On The Plots This Week:
The weather is so wildly unpredictable it is difficult to plan ahead with work on the plots, so I just have a jobs list to work my way down, as and when
I can be there and not freeze solid. That wind has been icy, the first week of meteorological Spring or not
I have done a few bits though, such as fixing up the wire fence to repair a small hole before it gets big enough to admit a rabbit, weeding the
second Autumn-sown Onion bed on #145 , as well as making in-roads into compost bin No 1. Several barrowsful are now piled on the end of the bed where climbing beans will be grown. I cannot yet spread it properly as there are still some savoy cabbages growing
in it, but they will be eaten in plenty of time for full prep of that bed. The nearby rose bed is now clear of unwanted Japanese Anemone runners, and the Chives along the front, which were struggling through some dead nettle, as now free to stand up straight...
and then a 3cm mulch of compost has been added which will do them all good. I plan to fill the space around the roses with Chives, as they do grow well together. It will also mean I have plenty of Chives to snip for leaves, without over-cropping any single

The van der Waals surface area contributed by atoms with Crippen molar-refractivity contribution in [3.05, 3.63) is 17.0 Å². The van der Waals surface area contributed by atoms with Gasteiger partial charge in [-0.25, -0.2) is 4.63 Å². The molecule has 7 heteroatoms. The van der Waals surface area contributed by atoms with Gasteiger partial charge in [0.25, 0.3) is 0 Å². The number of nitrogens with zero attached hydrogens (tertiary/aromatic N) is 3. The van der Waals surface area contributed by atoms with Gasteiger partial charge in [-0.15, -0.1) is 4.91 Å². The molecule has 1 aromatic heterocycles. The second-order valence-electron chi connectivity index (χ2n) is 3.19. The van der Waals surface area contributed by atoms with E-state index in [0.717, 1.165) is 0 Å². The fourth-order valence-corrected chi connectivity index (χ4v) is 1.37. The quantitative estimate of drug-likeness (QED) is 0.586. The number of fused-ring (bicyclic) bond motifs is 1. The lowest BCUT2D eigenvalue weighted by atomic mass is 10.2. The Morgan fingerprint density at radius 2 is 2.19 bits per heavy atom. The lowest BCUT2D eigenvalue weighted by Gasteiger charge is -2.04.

I have also thickly mulched around the Rhubarb plants while the ground and good and wet, leaving the crowns free, as they do not thrive if covered. I hope this means the plants are better able to stand any possible droughts this Summer, as the
last two years have been hard on them
Plenty of compost left, so I have re-covered it so it both stays dampy but also will not get washed away in any downpours. The beds most in need are the Dahlia bed and the funny shaped flower bed near the top end
of the tunnels, so weeding them and barrowing compost over is next on the list
Another not-very-exciting-but-essential job every year is working out which beds need to be covered against pests, with which type of net and how these will be supported.
As this year I aim to cover the beds where Oniosn are growing, and then a little later also the Leeks to try to avoid damage from Onion Fly and Allium Leaf Miner, a serious stock take was needed, followed by ordering some extra fine netting, which should arrive
in a week or two. I usually support this with hoops of blue water pipe in true allotment style, so counting up how many are needed for these extra frou beds to cover took a whiel. Quite a relaxing job in this afernoon's sunshine though. In the end i have enough
hoops, but not enough stakes to hold them up straight, so I shall be off to the shop in the morning
The Brassica beds need butterfly-proof netting, at least one bed with a tall enough cover for the Purple Sprouting Broccoli to grow up straight. Frames
all available, but some netting has rips in it, which I have attempted to repair for the past four years, so that is on my shopping list too.
Fruit and Blueberry cage and Strawberry table netting is all OK and supports in place already as they are faurly
As I said, not very exciting, but essential to get sorted before it is needed, and one I can highly recommend before sowing and planting really takes off